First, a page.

However as you progress through your grief journey, a few months or a year down the line, you might catch yourself wondering with a creeping resignation, whether you’re going to spend the rest of your life just ‘managing’ or ‘getting through.’ As you start to hunger for more purpose and fulfilment and a richer existence, I can work alongside you to help you identify your values, what’s important to you, who you wish to be and how you want to live your life. Together, we can explore the areas of your life you wish to improve and pull together an actionable plan which will allow you to focus your energy and efforts, rather than simply clutching at straws and wondering, ‘will this help?’
The death of a life partner can turn our world upside down and propel us down a chaotic and uncertain path. As we are forced to confront a future without our loved one, our life often feels like it is spiralling out of control as choices we thought we had suddenly disappear and we feel robbed of possibilities and opportunities. Grief coaching can help you to realise that in any situation, there is always something that you can control. Even on your worst days, you can learn to regulate and control your emotions and reactions, which will help you to respond positively to challenging situations. It takes time and a great deal of practice, but it can be done. As a grief coach, I can help you to establish control over your life by learning to focus on the things you can control, rather than the things you can’t.
When we lose someone we love, as our world shatters into a million pieces, we often feel broken, exhausted and overwhelmed by fear and almost overnight our confidence vanishes and our self-esteem crumbles. We become afraid of our own emotions and feelings. We become fearful of what other people may think of us and as we are left alone to make decisions entirely by ourselves, we begin to doubt our judgement. Working with a grief coach can help you to rebuild the confidence you’ve lost and rediscover your resilience – even if that seems impossible. Together we’ll focus on what you can do and what you have already accomplished. We will celebrate the small achievements along with the big wins and gradually, as you start to realise all that you’re capable of, you’ll feel ready to face the world with a new-found inner strength.
When you lose a partner or loved one, you can feel totally powerless. It’s as if the entire world is moving on around you whilst your stuck in your grief unable to control or shape your own life. Whether you’re dealing with just one or two of the issues mentioned in this blog, or all of them, if you’re not feeling strong enough to tackle them, it may be worth speaking with a grief coach.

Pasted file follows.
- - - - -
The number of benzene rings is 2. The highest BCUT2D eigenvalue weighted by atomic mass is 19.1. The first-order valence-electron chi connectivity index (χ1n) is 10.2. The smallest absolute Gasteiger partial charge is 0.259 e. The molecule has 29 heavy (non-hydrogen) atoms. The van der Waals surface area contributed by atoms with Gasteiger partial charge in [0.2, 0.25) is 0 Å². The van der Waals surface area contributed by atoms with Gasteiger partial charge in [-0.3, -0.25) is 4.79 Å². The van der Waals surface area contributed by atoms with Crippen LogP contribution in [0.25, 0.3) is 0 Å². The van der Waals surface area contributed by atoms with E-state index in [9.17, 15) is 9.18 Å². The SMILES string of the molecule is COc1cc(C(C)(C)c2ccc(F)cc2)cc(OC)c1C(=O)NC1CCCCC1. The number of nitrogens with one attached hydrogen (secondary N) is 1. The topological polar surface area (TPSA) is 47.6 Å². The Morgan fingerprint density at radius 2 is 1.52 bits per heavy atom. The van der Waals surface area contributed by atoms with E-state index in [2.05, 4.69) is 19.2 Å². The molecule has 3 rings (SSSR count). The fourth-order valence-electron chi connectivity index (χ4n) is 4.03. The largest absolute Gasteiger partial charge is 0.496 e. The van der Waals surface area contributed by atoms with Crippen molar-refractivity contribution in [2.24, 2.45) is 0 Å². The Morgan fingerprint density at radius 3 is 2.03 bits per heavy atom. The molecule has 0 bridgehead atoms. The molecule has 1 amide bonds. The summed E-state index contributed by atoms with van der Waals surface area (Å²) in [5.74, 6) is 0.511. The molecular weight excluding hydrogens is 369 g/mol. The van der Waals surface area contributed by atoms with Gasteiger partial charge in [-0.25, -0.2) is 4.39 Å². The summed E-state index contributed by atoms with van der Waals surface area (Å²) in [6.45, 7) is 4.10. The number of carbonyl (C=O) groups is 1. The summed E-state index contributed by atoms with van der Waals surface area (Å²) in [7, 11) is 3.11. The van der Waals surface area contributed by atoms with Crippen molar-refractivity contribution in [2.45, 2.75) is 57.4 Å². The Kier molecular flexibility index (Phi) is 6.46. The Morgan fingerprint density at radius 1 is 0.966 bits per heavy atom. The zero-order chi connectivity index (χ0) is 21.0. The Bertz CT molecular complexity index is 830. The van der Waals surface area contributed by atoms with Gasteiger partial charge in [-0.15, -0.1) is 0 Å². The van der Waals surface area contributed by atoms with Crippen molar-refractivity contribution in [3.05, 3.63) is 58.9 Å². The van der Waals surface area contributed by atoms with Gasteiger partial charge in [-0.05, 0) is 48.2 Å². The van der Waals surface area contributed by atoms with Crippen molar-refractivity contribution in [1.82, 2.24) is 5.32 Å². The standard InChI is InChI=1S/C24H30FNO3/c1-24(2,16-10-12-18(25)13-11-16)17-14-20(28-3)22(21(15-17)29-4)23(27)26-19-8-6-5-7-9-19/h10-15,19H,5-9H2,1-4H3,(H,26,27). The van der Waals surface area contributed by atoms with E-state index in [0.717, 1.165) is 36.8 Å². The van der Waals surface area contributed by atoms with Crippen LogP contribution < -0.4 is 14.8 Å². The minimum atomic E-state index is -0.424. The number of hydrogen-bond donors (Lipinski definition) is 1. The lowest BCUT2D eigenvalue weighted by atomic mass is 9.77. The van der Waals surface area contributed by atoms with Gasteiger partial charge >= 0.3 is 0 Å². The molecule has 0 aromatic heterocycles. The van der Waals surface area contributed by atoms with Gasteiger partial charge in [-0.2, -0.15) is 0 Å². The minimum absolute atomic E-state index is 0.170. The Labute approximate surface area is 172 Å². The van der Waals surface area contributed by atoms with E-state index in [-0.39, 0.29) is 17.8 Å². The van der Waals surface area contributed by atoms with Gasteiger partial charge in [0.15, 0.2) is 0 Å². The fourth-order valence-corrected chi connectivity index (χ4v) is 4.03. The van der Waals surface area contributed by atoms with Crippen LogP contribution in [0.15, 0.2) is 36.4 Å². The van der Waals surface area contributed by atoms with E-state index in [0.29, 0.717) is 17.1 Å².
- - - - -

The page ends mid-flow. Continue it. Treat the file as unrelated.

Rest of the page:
As a grief coach, I won’t give you the answers or package up ready-made solutions for you to try, for any changes you make to your life need to be shaped and owned by you. I can inform, reflect and support you on your journey and help you to take responsibility for it, but ultimately the journey is yours and how it pans out is down to you. I will help you to become more self-aware, to recognise that you have within yourself, the inherent strength, resilience and ability to re-awaken your power and craft a new, purposeful life for yourself. You know how to get there. The power to manage your grief lies within you. And even if it takes a great deal of support and encouragement to help you realise this – it’s worth it, because once you do, once you have learnt to invest in yourself, the sense of re-empowerment is indescribable. The momentum you have built will start to carry you forward until eventually you’ll feel fully equipped, ready to face the world again and prepared to take on whatever comes your way.
When we lose someone, one of the darkest and most difficult thoughts to wrap our heads round is, ‘I’m going to hurt like this forever.’ However this is simply not true and not because of that old adage, ‘time heals all wounds.’ Because it really doesn’t. You will more than likely still experience pain as you progress through your grief journey. However, you need not continue to suffer. With guidance and support, you will start to see the opportunities for growth that exist and begin to re-imagine your life and in doing so, you will learn to grieve more positively. As a grief coach, I will encourage you to focus on yourself, enrich your life with new connections, embrace the positives, embed your learning and help you to realise that as well as being traumatic, grief can be hugely transformative.
I will teach you not to push grief away and instead show you how to learn from it, live with it and build your life around it. It can be useful to think of grief as a sphere inside a box. The box represents you and your life. When you first lose someone, the sphere takes up the whole box. It consumes every area of your life, scraping up against the edges, causing constant, unrelenting pain. Over time, you might imagine the sphere (your grief) shrinks, but in reality it doesn’t. It stays the same size, for our grief never truly disappears. However, as time passes and you begin to experience new things and uncover new opportunities, the box that your life is in begins to grow. Now, although your grief has stayed the same, your box is much bigger, as you have learnt to build a life around your grief. At times, your grief will still continue to hit an edge. You may hear a song that reminds you of the person you’ve lost, or perhaps whilst reminiscing, stumble upon a particular memory that suddenly pulls at your heart, but comparatively your grief will take up a much smaller part of your life, connecting with those painful edges of the box, a lot less often.
Part of learning to build your life around your loss is learning to integrate your loss with your future. In the early days of grief, when your pain is so raw and utterly overwhelming the thought of building a new future for yourself without your loved one, can feel like a massive betrayal. You may start to construct false narratives that seemingly question your loyalty to your loved one. You may berate yourself for enjoying the occasional laugh, experiencing the odd moment of joy, or indulging in a moment’s respite from the endless chaos and pain. Grief coaching can help you to interpret what you’re feeling more positively. It can help you to realise that feeling content doesn’t mean you no longer love your person, or that you have forgotten about them. It simply means that you are learning to accept your loss and live with it, whilst at the same time, creating a new and exciting future for yourself. It means that you are learning how to honour your loved one whilst also treating yourself with the kindness and love you deserve. It means that you are able to unlock your emotions and work through them and in doing so open yourself up to amazing new opportunities and ultimately a richer and more fulfilling future. It means you are learning to grieve with more love than pain.
If you’ve lost someone and are struggling with any of the issues mentioned in this blog, you might benefit from working with a grief coach.
I’ve been where you are now and I promise, there is life beyond the unimaginable pain that you’re feeling.
Connect with me and learn to fall in love with life again.